New DC JWJ Report Reveals Unfair Scheduling Practices in DC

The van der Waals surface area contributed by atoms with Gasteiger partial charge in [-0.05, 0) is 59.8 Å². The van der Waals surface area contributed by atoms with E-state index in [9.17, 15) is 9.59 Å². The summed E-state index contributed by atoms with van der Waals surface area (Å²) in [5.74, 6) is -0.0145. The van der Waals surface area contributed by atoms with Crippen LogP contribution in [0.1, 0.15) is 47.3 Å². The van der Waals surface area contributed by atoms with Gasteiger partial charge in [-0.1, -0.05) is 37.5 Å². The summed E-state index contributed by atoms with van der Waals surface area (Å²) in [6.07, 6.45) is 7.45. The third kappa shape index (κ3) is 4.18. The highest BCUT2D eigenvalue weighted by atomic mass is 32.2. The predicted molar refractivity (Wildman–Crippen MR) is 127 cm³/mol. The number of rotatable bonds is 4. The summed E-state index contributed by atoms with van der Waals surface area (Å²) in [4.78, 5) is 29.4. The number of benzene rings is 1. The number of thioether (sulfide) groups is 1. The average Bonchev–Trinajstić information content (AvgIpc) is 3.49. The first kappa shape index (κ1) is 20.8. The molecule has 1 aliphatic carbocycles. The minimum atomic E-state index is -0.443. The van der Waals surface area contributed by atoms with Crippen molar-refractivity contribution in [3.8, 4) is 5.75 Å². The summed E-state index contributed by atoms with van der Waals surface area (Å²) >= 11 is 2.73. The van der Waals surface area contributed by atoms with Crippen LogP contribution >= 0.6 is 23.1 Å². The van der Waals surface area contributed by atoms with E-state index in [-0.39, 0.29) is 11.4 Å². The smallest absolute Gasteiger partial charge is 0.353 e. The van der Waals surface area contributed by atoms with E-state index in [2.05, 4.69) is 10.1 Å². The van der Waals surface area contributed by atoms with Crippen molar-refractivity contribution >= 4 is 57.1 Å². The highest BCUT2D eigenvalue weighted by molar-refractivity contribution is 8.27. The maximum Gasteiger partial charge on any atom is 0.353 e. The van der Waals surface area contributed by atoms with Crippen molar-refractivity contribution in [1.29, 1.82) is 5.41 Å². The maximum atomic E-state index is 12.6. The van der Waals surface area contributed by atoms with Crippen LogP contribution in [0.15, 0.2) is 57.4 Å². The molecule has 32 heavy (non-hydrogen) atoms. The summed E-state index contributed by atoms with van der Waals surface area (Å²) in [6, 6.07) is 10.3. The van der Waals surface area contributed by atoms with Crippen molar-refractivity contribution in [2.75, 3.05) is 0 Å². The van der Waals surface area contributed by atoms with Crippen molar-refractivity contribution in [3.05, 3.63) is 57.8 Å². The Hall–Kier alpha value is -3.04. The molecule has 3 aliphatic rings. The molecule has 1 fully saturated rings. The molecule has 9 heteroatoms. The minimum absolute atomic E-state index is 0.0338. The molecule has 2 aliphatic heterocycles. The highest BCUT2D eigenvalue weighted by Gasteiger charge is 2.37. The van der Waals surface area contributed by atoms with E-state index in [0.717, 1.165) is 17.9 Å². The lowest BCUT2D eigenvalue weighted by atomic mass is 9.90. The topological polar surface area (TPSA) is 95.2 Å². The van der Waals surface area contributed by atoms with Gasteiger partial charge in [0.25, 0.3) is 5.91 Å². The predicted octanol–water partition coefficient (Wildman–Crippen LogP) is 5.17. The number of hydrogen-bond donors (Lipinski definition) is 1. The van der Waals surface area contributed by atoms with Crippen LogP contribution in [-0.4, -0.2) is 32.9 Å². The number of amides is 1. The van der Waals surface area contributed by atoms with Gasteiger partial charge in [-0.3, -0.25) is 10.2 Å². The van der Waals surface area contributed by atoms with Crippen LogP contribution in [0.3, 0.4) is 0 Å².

Today, DC Jobs With Justice, Jobs With Justice Education Fund, DC Fiscal Policy Institute and Georgetown University Kalmanovitz Initiative for Labor and the Working Poor released the first-ever study on service sector scheduling practices in Washington, D.C. Read the Executive Summary here The report, “Unpredictable, Unsustainable: The Impact of Employers’ Scheduling Practices in D.C,” draws on a survey conducted in 2015 with hundreds of people employed in the District, focusing on the retail and restaurant/food service industries—the broadest citywide study of scheduling practices in the service industry to date. In line with previous research, it finds that “just in time” approaches to scheduling negatively impact many D.C. employees’ lives, often resulting in erratic and unpredictable hours for the women and men who serve our food, stock our shelves and sweep our floors. Employees are granted too few hours on too short notice, resulting in unpredictable incomes and work schedules that make it hard to budget, arrange childcare, continue with education or hold down a second job to try to make ends meet. You can read the full report here Some Key Findings: Low Pay Common: The typical employee works 32 hours per week at a pay rate of $10 per hour resulting in an annual income of approximately $16,000 More Hours Needed: Four out of five people said it was very important or somewhat important to get more hours. Second Jobs Required: Nearly one-quarter of individuals work at least one additional job. Unpredictable Schedules: A typical respondent faces a 13 hour range in weekly hours per month, receiving as little as 25 hours some weeks and a high of 38 hours...